Kefnet the Mindful rewards familiarity with common play patterns
Amonkhet Gods versus Theros Gods
WotC R&D did a great job of echoing the aesthetics of the Theros gods with cards like Kefnet the Mindful. For example, Kefnet shares a casting cost with Thassa, God of the Sea. Both creatures are indestructible. Both require special conditions before they can attack or block.
Unlike their Theros cousins, Amonkhet Gods start off as creatures. Even if Kefnet the Mindful can’t attack or block, it can, say, crew a Heart of Kiran. While that is pretty good (Thassa is just an enchantment before you have sufficient devotion to blue), it also exposes Kefnet to interaction.
“Indestructible” isn’t as Indestructible as it Used to be
Amonkhet provides all kinds of ways to interact with an indestructible creature like Kefnet the Mindful. Even the new cycling islands like Irrigated Farmland and Fetid Pools have reawakened the incentive to play Engulf the Shores. So while vanilla damage might not be able to kill Kefnet, your opponents may well have tools. For example:
Cast Out – Cast Out can handle any type of permanent. Being indestructible doesn’t protect Kefnet from being exiled.
Commit // Memory – Bounce-type spells are great against Kefnet. Not that they are so much better against Kefnet than other creatures, but a card like Commit // Memory ignores one of the main features of the card that you are paying for.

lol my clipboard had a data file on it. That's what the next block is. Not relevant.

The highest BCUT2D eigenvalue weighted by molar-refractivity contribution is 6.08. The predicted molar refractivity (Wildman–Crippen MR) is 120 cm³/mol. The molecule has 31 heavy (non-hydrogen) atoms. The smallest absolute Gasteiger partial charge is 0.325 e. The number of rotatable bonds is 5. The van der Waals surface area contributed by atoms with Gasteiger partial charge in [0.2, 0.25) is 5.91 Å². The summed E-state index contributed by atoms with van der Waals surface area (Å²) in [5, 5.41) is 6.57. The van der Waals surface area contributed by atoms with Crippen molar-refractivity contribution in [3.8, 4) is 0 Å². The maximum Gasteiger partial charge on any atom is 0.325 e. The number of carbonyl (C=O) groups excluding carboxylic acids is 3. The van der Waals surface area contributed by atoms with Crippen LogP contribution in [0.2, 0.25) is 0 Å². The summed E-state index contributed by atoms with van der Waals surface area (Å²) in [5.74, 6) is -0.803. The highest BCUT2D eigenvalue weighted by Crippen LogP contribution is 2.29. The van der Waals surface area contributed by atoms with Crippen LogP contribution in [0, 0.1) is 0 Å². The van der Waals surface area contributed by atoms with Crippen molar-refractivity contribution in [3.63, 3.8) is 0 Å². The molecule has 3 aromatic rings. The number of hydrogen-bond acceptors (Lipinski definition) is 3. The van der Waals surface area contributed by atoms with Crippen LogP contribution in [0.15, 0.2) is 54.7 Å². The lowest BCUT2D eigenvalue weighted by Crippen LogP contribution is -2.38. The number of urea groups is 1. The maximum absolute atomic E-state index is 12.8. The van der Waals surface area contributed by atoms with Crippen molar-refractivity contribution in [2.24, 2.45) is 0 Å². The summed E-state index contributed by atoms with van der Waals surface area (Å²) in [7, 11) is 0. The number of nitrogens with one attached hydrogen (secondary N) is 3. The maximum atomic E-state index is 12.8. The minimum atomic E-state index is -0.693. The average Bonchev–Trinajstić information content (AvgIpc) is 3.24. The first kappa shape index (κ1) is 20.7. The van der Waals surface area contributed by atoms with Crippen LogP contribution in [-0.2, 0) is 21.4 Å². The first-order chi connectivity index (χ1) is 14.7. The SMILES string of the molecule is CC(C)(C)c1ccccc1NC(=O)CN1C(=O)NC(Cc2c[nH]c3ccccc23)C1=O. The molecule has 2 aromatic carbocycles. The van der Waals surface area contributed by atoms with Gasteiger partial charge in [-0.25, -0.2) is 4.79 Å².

Oath of Liliana – Perhaps most depressing, the opponent can just lay an Oath of Liliana, killing a Kefnet that is theoretically indestructible, even if it isn’t primed to attack or block yet.
Kefnet the Mindful’s Mental Shortcuts
The rules of engagement have changed dramatically with the introduction of Amonkhet to Standard. For example having one mana open means something very different than it did a few months back. You can cycle a Censor… or pay for a Censor. Or (especially in sideboard games) you can cast a Dispel.
Kefnet the Mindful by itself implies a surprising number of tactical play patterns. Check out these…
If you have only four cards in hand at the end of the opponent’s turn, you can attack even if you are tapped out.
When you untap, you go from four cards to five. Activate Kefnet once, return a land to your hand, and you are already at seven. Get in there!
If the opponent has exactly seven cards in hand, cast your test spell before he attacks
If he counters it, he will go below seven cards in hand, and will be unable to attack.
You don’t have to choose whether you want to pick up a land until after the card draw resolves
This is a generally good thing to know, but is particularly awesome if you have six mana and want to be able to cast a three mana Counterspell. Tap four mana to draw a card; if it is a land that comes into play untapped, play it and you will be able to Cancel. If you don’t draw one, though, you can pick up and re-play one of your other lands to get there!
Sound interesting? This episode also features more Mardu Vehicles, Zombies, and all manner of control decks. Give “Getting Familiar with Kefnet the Mindful” a listen now: